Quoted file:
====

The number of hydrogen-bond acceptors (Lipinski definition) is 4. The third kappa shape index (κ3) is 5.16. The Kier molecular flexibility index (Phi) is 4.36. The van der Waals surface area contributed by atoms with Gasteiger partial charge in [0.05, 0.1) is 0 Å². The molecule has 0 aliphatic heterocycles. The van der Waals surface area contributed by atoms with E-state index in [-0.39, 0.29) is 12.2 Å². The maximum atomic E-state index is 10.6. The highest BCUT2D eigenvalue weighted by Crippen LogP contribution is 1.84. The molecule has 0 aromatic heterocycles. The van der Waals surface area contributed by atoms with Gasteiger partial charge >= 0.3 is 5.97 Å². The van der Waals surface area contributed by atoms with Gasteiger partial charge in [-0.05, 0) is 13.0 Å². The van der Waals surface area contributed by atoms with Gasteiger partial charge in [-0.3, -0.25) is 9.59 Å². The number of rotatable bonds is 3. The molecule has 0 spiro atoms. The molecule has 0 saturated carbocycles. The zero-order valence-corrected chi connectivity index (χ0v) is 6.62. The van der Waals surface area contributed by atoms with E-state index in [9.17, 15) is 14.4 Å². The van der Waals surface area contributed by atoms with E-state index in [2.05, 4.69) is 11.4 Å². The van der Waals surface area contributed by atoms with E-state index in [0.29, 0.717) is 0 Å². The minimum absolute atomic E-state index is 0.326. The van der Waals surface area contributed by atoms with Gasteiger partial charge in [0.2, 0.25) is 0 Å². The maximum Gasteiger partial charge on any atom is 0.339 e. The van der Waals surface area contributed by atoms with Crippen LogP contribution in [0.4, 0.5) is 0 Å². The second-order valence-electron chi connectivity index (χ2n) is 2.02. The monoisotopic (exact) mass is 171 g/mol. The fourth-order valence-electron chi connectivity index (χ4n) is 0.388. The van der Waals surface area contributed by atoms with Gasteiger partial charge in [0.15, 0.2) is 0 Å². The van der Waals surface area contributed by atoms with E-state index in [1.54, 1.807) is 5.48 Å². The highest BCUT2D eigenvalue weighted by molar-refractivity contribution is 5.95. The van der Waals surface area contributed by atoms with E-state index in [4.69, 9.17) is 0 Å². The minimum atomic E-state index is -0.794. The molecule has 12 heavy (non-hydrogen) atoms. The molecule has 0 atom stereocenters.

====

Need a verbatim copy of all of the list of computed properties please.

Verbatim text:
The number of hydrogen-bond acceptors (Lipinski definition) is 4. The third kappa shape index (κ3) is 5.16. The Kier molecular flexibility index (Phi) is 4.36. The van der Waals surface area contributed by atoms with Gasteiger partial charge in [0.05, 0.1) is 0 Å². The molecule has 0 aliphatic heterocycles. The van der Waals surface area contributed by atoms with E-state index in [-0.39, 0.29) is 12.2 Å². The maximum atomic E-state index is 10.6. The highest BCUT2D eigenvalue weighted by Crippen LogP contribution is 1.84. The molecule has 0 aromatic heterocycles. The van der Waals surface area contributed by atoms with Gasteiger partial charge >= 0.3 is 5.97 Å². The van der Waals surface area contributed by atoms with Gasteiger partial charge in [-0.05, 0) is 13.0 Å². The van der Waals surface area contributed by atoms with Gasteiger partial charge in [-0.3, -0.25) is 9.59 Å². The number of rotatable bonds is 3. The molecule has 0 spiro atoms. The molecule has 0 saturated carbocycles. The zero-order valence-corrected chi connectivity index (χ0v) is 6.62. The van der Waals surface area contributed by atoms with E-state index in [9.17, 15) is 14.4 Å². The van der Waals surface area contributed by atoms with E-state index in [2.05, 4.69) is 11.4 Å². The van der Waals surface area contributed by atoms with E-state index in [0.29, 0.717) is 0 Å². The minimum absolute atomic E-state index is 0.326. The van der Waals surface area contributed by atoms with Gasteiger partial charge in [0.2, 0.25) is 0 Å². The maximum Gasteiger partial charge on any atom is 0.339 e. The van der Waals surface area contributed by atoms with Crippen LogP contribution in [0.4, 0.5) is 0 Å². The second-order valence-electron chi connectivity index (χ2n) is 2.02. The monoisotopic (exact) mass is 171 g/mol. The fourth-order valence-electron chi connectivity index (χ4n) is 0.388. The van der Waals surface area contributed by atoms with Gasteiger partial charge in [0.15, 0.2) is 0 Å². The van der Waals surface area contributed by atoms with E-state index in [1.54, 1.807) is 5.48 Å². The highest BCUT2D eigenvalue weighted by molar-refractivity contribution is 5.95. The van der Waals surface area contributed by atoms with E-state index in [4.69, 9.17) is 0 Å². The minimum atomic E-state index is -0.794. The molecule has 12 heavy (non-hydrogen) atoms. The molecule has 0 atom stereocenters.